In Riežniece v Zemkopības ministrija and another, the Claimant was a legal adviser in a Latvian Government post who took parental leave from November 2007 to May 2009. Before she returned the department was reorganised and a redundancy situation occurred. The employer needed to select one of the four employees for redundancy.
It devised criteria based on the 2009 appraisal process but the Claimant had not had an appraisal in 2009 because of her absence. In her case they used the 2006 appraisal, despite the criteria during the appraisal differing. As a result she achieved the lowest score and was selected for redundancy. She was offered an alternative post which she accepted but due to national economic pressures that role was abolished and she was dismissed.
The ECJ held that the employer’s redundancy criteria must not discriminate against workers who have taken parental leave as the law precludes assessment of employees who have taken parental leave on less favourable criteria than those who have not. Further, whilst an employer can dismiss an employee who has taken parental leave provided this is not on the grounds of that leave, it cannot negate its obligations on the right to return to a similar job by offering another job which is then removed.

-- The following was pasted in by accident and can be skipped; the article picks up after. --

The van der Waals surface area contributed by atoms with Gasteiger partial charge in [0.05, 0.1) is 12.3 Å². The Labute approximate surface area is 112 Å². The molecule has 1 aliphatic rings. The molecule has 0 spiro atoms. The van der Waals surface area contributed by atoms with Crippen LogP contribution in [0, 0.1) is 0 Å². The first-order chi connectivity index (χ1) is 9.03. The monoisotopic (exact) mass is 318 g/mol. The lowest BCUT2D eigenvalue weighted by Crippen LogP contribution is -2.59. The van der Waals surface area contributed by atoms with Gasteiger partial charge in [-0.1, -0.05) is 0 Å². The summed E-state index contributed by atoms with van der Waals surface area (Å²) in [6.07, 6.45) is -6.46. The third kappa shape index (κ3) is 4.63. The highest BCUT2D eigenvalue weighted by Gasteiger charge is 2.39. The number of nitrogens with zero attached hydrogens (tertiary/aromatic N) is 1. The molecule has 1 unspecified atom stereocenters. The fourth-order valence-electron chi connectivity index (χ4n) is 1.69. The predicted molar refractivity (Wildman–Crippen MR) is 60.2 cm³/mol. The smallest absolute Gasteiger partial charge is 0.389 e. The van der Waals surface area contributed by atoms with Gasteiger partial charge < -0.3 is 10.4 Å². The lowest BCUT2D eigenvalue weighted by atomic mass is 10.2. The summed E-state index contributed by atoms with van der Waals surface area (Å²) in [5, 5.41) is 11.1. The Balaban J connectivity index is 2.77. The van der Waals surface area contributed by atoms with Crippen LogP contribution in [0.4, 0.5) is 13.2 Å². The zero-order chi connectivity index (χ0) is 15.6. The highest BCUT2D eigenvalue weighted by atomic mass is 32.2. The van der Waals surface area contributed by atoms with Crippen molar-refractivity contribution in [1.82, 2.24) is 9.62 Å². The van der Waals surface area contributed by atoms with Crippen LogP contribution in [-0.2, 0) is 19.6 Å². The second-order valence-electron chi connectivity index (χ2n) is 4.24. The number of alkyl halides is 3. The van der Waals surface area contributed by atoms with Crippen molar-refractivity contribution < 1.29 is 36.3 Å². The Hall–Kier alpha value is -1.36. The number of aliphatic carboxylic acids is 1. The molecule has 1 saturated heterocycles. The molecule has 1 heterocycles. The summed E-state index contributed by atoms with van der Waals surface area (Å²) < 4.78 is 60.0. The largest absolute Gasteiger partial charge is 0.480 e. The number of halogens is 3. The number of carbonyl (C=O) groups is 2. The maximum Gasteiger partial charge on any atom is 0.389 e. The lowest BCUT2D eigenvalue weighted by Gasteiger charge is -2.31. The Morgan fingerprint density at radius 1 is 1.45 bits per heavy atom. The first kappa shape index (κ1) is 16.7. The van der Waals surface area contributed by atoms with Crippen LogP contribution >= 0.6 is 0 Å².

The employer in this case fell foul of the Framework Agreement on Parental leave and as more women than men took parental leave they also fell foul of the Equal Treatment Directive as this was indirect sex discrimination. The matter was referred back to the national court to decide whether the 2006 criteria was used objectively in the 2009 exercise and whether the 2009 appraisal was carried out in such a way that she could not meet the criteria because she was on leave.
Whilst having two different assessment periods is not ideal sometimes it is necessary due to absence but the key in this case was that the criteria differed in the 2006 and 2009 appraisal. Also remember there has been recent case law which also suggests that giving someone full marks in this case would also be discriminatory and unfair for the colleague not selected.